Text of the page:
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The AAPG/Datapages Combined Publications Database

Southeast Asia Petroleum Exploration Society (SEAPEX)


Proceedings of the 2001 South East Asia Petroleum Exploration Society (SEAPEX) Conference, 2001
Pages 1-2


AHM Shamsuddin1


Bangladesh is one of the largest deltaic basins in the world with proved gas in place volumes of more than 25 TCF. Only 63 exploratory wells have been drilled (primarily in the onshore and offshore areas of eastern Bangladesh) to date in an area of 207,000 sq. km area with a maximum sedimentary section exceeding 20 km, making Bangladesh one of the least explored countries in the world.

Nevertheless, 22 gas discoveries and 1 oil discovery have yielded an extremely high success rate (37%). This is the result of favorable geological conditions that have prevailed in different stages of basin development since the early Paleozoic. The tectonic movements resulting from the collision between the Indian plate and Eurasia plate to the north and between the Indian and Burma plates to the east have provided favorable conditions for the development of the petroleum system elements of trap, source, reservoir, seal and migration.

Five petroleum systems can be postulated in Bangladesh. Because exploration activities have been concentrated in the eastern part of the country, only two petroleum systems are known to be active, including the Jenam-Bhuban-Bokabil gascondensate Petroleum System of the Surma Basin and the Bhuban-Bokabil gas Petroleum System of the Hatia Trough. Both of these petroleum systems are characterized by Plio-Pleistocene to Recent compression and folding. In the Surma Petroleum system, the known reservoirs are in the upper and middle Miocene sandstones with the hydrocarbon source rocks primarily from the middle Oligocene Jenam shales that generated natural gas with condensate yields as high as 20 BBL/MMcfg. In contrast, the Hatia petroleum system contains reservoirs in the upper Miocene to Pliocene sandstones with gas generated by Miocene Bhuban shales with little or no condensate.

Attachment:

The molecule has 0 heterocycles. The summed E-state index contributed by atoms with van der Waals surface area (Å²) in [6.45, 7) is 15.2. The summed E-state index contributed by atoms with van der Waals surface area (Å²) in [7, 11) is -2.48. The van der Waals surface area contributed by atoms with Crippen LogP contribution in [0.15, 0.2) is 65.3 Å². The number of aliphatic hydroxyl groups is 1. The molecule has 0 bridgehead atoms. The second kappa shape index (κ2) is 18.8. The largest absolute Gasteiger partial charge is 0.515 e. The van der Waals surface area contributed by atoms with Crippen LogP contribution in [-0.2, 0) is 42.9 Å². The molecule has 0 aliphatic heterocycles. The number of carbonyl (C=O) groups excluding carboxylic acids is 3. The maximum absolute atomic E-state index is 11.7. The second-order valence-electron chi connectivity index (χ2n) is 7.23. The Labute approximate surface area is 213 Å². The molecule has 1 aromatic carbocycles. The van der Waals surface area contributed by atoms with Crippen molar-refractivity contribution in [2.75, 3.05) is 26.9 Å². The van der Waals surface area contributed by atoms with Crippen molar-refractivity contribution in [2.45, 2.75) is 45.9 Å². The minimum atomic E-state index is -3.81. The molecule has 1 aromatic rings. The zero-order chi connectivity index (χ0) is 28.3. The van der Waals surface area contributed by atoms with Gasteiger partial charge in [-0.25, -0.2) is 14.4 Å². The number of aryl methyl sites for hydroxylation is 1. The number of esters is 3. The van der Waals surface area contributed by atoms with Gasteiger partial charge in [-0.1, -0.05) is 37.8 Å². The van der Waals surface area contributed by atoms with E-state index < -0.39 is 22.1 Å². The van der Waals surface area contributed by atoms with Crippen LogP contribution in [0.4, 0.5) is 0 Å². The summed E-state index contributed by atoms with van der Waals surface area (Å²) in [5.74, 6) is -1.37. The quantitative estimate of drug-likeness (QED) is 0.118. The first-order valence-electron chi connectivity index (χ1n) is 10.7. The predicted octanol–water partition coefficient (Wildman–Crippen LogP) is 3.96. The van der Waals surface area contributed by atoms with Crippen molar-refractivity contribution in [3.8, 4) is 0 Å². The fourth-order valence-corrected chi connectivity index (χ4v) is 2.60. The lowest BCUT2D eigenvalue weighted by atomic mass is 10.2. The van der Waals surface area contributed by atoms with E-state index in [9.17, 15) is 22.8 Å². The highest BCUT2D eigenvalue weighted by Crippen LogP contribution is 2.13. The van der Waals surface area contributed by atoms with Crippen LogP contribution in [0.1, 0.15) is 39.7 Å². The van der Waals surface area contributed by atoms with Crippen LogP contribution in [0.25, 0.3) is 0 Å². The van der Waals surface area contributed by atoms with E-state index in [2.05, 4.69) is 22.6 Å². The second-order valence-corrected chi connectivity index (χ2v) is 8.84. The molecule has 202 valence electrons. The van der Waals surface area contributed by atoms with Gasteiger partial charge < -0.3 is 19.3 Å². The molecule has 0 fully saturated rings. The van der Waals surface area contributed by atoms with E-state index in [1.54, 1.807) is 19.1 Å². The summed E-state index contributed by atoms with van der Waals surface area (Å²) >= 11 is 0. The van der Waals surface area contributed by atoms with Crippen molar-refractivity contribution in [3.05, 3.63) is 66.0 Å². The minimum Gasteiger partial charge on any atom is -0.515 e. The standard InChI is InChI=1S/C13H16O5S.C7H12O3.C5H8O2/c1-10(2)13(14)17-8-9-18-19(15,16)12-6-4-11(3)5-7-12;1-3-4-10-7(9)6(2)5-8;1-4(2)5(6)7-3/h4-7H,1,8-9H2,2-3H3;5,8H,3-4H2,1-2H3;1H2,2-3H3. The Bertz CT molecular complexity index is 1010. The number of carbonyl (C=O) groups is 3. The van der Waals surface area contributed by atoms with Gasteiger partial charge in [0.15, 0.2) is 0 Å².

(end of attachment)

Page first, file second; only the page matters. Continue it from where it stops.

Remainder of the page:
The other petroleum systems that have yet to be confirmed in western Bangladesh, characterized by extensional tectonics, include the Gondwana petroleum system in the Bogra shelf of western Bangladesh, where generation of gas from Gondwana coals has been documented. The proposed Paleocene-Eocene Cherra-Sylhet-Kopili and Oligo-Miocene Barail-Surma petroleum systems are considered to be active in lower shelf-slope and slope-basinal areas. The potential reservoirs of these petroleum systems could occur in upper Cretaceous through Miocene sediments with sourcing from marine Paleocene to Oligocene sediments. Stratigraphic play types are the major exploration targets in western Bangladesh.

The impressive 37% wildcat success rate provides strong support for the ongoing drilling program in Eastern Bangladesh and areas to the west and south, which holds the potential for the discovery of even greater hydrocarbon resources. The challenges of Bangladesh for the 21st century are to evaluate the petroleum potential of western Bangladesh and the unexplored vast offshore areas up to 2000m water depth, as well as to explore the possibility of deep oil in the Surma Basin.

Presented at: 2003 South East Asia Petroleum Exploration Society (SEAPEX) Conference, Singapore, 2003

Acknowledgments and Associated Footnotes

1 AHM Shamsuddin: Unocal Bangladesh Ltd

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